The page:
NCM opposes Cong-ruled Himachal CM’s anti-conversion law

By Pervez Bari,

Bhopal, May 11: The National Commission for Minorities, (NCM), in India has reportedly expressed its profound concern over the attempt in Himachal Pradesh’s Freedom of Religion Act, 2006 and reportedly by similar pieces of legislation contemplated in some others States, to interfere with the basic right of freedom of religion that is the birth right of every Indian.

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The NCM has appealed to the Central and State Governments, civil society groups and individual citizens to recognize the existence of such trends and take timely steps to reverse them.

It may be pointed out here that the Act 2006, enacted by the Legislative Assembly of Himachal Pradesh, received the assent of the Governor on February 18, 2007.

The NCM has examined the provisions of the Act and the Statement of Objects and Reasons. The latter refers to “rise in conversions based on allurement generally” and to “a persistent demand from across the different strata of the society, urging the State Government to curb it” as, otherwise, it may “erode the confidence and mutual trust between the different religious and ethnic groups in the State”.

According to the 2001 Census, religious minorities constitute 4.53 per cent of the total population of Himachal Pradesh. Of these, Muslims account for 1.97 per cent, Sikhs 1.19 per cent, Buddhists 1.25 per cent and Christians 0.13 per cent. Media reports relating to the adoption of the Act suggest conversions by “force” to Christianity as the prime motivation for the new law. No specific data on such conversions, however, has been cited officially or in media reports.

The commission has noted with concern the terminology used in the Act and the methodology prescribed for implementing it. The definition of “force” includes “threat of divine displeasure” and “Social excommunication”; neither of these is considered an offence in the Indian legal system.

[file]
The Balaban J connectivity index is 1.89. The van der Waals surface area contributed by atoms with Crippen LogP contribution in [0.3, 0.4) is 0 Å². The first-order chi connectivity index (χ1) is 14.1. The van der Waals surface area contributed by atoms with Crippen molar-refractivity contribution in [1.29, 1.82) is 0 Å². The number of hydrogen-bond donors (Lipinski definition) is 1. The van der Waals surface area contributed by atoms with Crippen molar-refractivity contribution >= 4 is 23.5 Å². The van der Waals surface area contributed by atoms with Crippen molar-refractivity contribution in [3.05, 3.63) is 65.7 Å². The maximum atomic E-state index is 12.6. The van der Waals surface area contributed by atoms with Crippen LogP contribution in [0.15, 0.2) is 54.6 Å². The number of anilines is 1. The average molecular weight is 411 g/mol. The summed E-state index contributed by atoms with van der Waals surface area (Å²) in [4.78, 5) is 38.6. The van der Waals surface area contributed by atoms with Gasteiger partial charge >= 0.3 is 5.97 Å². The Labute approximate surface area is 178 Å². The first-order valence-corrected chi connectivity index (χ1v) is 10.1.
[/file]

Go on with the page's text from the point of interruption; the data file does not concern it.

The Act prescribes that a person intending to convert from one religion to another must give a notice of at least 30 days to the District Magistrate who then “shall get the matter enquired into by such agency as he may deem fit”. No time limit is prescribed for the conduct of such an enquiry nor have its modalities been defined. The failure to give such a notice, on the part of the person intending to convert, would be punishable by a fine. No such notice however is required if a person reverts back to his “original religion”.

Since provisions of existing law already cover cases in which fraud or force are involved, the specific rationale cited for the enactment is not understood. On the contrary, the provision of notice and enquiry, and that too selectively, is tantamount to a gross interference with the individual liberties of citizens and would allow state functionaries to interfere in matter of personal life and religious beliefs. More seriously, it would impinge on the freedom of conscience, and free profession, practice and propagation of religion guaranteed by Article 25 of the Constitution of India. ([email protected])